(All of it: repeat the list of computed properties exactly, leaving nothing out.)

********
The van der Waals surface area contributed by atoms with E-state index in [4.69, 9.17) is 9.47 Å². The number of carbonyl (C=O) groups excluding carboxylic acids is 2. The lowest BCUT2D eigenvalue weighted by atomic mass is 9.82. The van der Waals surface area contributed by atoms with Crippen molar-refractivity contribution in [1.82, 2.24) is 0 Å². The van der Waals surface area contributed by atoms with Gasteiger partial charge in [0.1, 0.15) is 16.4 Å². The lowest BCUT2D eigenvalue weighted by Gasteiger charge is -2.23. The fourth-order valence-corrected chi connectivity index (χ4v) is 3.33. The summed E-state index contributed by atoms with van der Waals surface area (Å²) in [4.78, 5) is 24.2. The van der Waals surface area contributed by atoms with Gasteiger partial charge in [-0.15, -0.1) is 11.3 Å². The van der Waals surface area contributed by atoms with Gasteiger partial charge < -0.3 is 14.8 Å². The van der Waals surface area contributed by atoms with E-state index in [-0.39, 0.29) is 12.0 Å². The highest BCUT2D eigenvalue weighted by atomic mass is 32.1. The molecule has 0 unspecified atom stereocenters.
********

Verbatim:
The van der Waals surface area contributed by atoms with E-state index in [4.69, 9.17) is 9.47 Å². The number of carbonyl (C=O) groups excluding carboxylic acids is 2. The lowest BCUT2D eigenvalue weighted by atomic mass is 9.82. The van der Waals surface area contributed by atoms with Crippen molar-refractivity contribution in [1.82, 2.24) is 0 Å². The van der Waals surface area contributed by atoms with Gasteiger partial charge in [0.1, 0.15) is 16.4 Å². The lowest BCUT2D eigenvalue weighted by Gasteiger charge is -2.23. The fourth-order valence-corrected chi connectivity index (χ4v) is 3.33. The summed E-state index contributed by atoms with van der Waals surface area (Å²) in [4.78, 5) is 24.2. The van der Waals surface area contributed by atoms with Gasteiger partial charge in [-0.15, -0.1) is 11.3 Å². The van der Waals surface area contributed by atoms with Gasteiger partial charge < -0.3 is 14.8 Å². The van der Waals surface area contributed by atoms with E-state index in [-0.39, 0.29) is 12.0 Å². The highest BCUT2D eigenvalue weighted by atomic mass is 32.1. The molecule has 0 unspecified atom stereocenters.